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Monday, October 8 • 2:50pm - 3:00pm
Oral 4, Talk 1. "Childhood Infection, IQ and Risk of Non-Affective Psychosis in Adulthood: a Swedish population-based longitudinal cohort and co-relative study"

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Golam Khandaker1, Christina Dalman2,3, Nils Kappelmann1, Jan Stochl1, Henrik Dal3, Kyriaki Kosidou2,3, Peter Jones1, Håkan Karlsson2; 1University of Cambridge, 2Karolinska Institutet, 3Stockholm County Council
Using population-based longitudinal Swedish data (N=647,515), we tested (1) association of childhood infection with IQ and adult non-affective psychosis (NAP); (2) whether shared familial confounding explains the infection-NAP and IQ-NAP relationships; (3) whether IQ mediates and/or moderates the infection-NAP relationship. IQ was assessed at conscription around age 18 years. Data on hospitalisation with any infection from age 0–13 years, and hospitalisation with an ICD diagnosis of NAP in adulthood were retrieved from admission register. Exposure to infections particularly in early-childhood was associated with lower IQ (adjusted mean difference for infection at 0-1y: -1.61; 95% CI, -1.74, -1.47), and with increased risk of adult NAP (adjusted hazard ratio for infection at 0-1y: 1.19; 95% CI, 1.06-1.33). There was a linear association between lower premorbid IQ and adult NAP, which persisted after excluding prodromal cases (adjusted hazard ratio per 1-point increase in IQ: 0.976; 95% CI, 0.974-0.978). The infection-NAP and IQ-NAP associations were similar in the general population and in full-sibling pairs discordant for exposure. IQ both moderated (P=0.02 and P=0.001) and mediated (P<0.001) the association between infection and NAP. Early-childhood is a sensitive period for the effects of infection on IQ and NAP. The associations of adult NAP with early-childhood infection and adolescent IQ are not fully explained by shared familial factors, so may be causal. Lower premorbid IQ in psychosis arises from unique environmental factors, such as early-childhood infection. Early-childhood infections may increase risk of NAP by affecting neurodevelopment and by exaggerating the effects of cognitive vulnerability to psychosis.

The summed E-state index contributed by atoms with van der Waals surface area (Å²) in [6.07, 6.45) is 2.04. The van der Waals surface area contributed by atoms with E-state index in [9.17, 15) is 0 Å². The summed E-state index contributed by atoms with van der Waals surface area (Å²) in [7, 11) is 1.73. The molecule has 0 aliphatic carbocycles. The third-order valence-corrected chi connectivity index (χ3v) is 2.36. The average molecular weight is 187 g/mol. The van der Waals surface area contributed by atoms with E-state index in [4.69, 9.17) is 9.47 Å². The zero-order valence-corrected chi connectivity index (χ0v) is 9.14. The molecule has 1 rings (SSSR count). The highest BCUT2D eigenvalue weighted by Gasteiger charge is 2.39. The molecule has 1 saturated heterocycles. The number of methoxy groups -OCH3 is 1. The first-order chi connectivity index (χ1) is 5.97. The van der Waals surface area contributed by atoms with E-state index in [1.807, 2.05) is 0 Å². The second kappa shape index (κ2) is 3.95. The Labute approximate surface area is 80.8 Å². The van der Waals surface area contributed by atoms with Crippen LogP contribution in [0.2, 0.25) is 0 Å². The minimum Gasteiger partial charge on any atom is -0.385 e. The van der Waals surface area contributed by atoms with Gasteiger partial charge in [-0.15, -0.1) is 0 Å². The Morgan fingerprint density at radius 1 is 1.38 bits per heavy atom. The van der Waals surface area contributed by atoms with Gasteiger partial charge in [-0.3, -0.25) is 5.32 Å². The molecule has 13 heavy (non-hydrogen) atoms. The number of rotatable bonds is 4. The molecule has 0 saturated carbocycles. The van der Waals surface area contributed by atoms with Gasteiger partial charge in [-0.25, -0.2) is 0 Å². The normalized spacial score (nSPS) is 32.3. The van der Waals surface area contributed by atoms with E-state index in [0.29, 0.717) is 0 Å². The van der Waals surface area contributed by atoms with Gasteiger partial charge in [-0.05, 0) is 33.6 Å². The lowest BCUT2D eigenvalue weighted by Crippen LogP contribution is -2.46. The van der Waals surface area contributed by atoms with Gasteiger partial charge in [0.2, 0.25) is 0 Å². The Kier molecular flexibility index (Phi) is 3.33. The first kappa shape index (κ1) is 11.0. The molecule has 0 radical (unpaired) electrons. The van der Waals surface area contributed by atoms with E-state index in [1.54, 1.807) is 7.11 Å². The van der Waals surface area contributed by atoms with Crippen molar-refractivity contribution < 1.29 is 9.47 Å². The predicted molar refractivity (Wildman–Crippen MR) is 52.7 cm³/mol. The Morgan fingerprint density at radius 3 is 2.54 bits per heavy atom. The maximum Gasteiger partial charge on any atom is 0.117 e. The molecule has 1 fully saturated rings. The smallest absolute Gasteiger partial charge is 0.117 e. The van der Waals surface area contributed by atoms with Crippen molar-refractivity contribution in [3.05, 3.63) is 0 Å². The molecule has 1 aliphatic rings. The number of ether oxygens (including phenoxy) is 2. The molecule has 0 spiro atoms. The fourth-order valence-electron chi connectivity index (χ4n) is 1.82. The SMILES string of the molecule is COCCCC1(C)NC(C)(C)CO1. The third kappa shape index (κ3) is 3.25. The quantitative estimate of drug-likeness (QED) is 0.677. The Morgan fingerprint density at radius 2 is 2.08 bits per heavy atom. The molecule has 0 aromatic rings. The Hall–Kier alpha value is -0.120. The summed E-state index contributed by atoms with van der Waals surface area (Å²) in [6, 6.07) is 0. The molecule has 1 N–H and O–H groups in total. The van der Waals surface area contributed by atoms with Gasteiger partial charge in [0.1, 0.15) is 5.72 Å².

Golam Khandaker

University of Cambridge

Monday October 8, 2018 2:50pm - 3:00pm EDT
St. George CD Westin Copley Place, third floor